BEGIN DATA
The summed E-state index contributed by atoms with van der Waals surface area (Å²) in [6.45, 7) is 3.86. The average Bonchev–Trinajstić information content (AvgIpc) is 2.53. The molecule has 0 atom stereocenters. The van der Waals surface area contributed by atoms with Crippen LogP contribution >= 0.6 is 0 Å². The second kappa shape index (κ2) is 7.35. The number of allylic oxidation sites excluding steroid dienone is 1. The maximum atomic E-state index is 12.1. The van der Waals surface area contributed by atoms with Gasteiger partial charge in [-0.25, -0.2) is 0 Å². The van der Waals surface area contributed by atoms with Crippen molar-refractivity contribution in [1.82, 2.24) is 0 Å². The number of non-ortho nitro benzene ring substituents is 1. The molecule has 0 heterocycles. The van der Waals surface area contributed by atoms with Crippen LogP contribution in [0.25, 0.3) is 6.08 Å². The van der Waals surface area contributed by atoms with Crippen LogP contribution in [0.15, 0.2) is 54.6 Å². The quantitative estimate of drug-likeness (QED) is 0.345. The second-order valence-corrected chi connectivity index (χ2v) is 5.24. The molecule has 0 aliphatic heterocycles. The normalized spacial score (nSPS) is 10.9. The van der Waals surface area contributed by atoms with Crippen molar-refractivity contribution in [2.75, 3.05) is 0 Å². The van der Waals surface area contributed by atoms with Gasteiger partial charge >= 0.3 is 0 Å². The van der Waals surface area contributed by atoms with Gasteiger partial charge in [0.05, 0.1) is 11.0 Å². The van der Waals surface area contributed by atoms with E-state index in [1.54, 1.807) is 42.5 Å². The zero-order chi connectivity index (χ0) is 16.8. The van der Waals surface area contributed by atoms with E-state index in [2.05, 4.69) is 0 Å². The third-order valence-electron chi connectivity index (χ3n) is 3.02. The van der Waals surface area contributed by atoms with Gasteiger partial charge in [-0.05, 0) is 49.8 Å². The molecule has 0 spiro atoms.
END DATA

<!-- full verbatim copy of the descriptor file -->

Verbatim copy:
The summed E-state index contributed by atoms with van der Waals surface area (Å²) in [6.45, 7) is 3.86. The average Bonchev–Trinajstić information content (AvgIpc) is 2.53. The molecule has 0 atom stereocenters. The van der Waals surface area contributed by atoms with Crippen LogP contribution >= 0.6 is 0 Å². The second kappa shape index (κ2) is 7.35. The number of allylic oxidation sites excluding steroid dienone is 1. The maximum atomic E-state index is 12.1. The van der Waals surface area contributed by atoms with Gasteiger partial charge in [-0.25, -0.2) is 0 Å². The van der Waals surface area contributed by atoms with Crippen molar-refractivity contribution in [1.82, 2.24) is 0 Å². The number of non-ortho nitro benzene ring substituents is 1. The molecule has 0 heterocycles. The van der Waals surface area contributed by atoms with Crippen LogP contribution in [0.25, 0.3) is 6.08 Å². The van der Waals surface area contributed by atoms with Crippen LogP contribution in [0.15, 0.2) is 54.6 Å². The quantitative estimate of drug-likeness (QED) is 0.345. The second-order valence-corrected chi connectivity index (χ2v) is 5.24. The molecule has 0 aliphatic heterocycles. The normalized spacial score (nSPS) is 10.9. The van der Waals surface area contributed by atoms with Crippen molar-refractivity contribution in [2.75, 3.05) is 0 Å². The van der Waals surface area contributed by atoms with Gasteiger partial charge >= 0.3 is 0 Å². The van der Waals surface area contributed by atoms with Gasteiger partial charge in [0.05, 0.1) is 11.0 Å². The van der Waals surface area contributed by atoms with E-state index in [1.54, 1.807) is 42.5 Å². The zero-order chi connectivity index (χ0) is 16.8. The van der Waals surface area contributed by atoms with E-state index in [2.05, 4.69) is 0 Å². The third-order valence-electron chi connectivity index (χ3n) is 3.02. The van der Waals surface area contributed by atoms with Gasteiger partial charge in [-0.05, 0) is 49.8 Å². The molecule has 0 spiro atoms.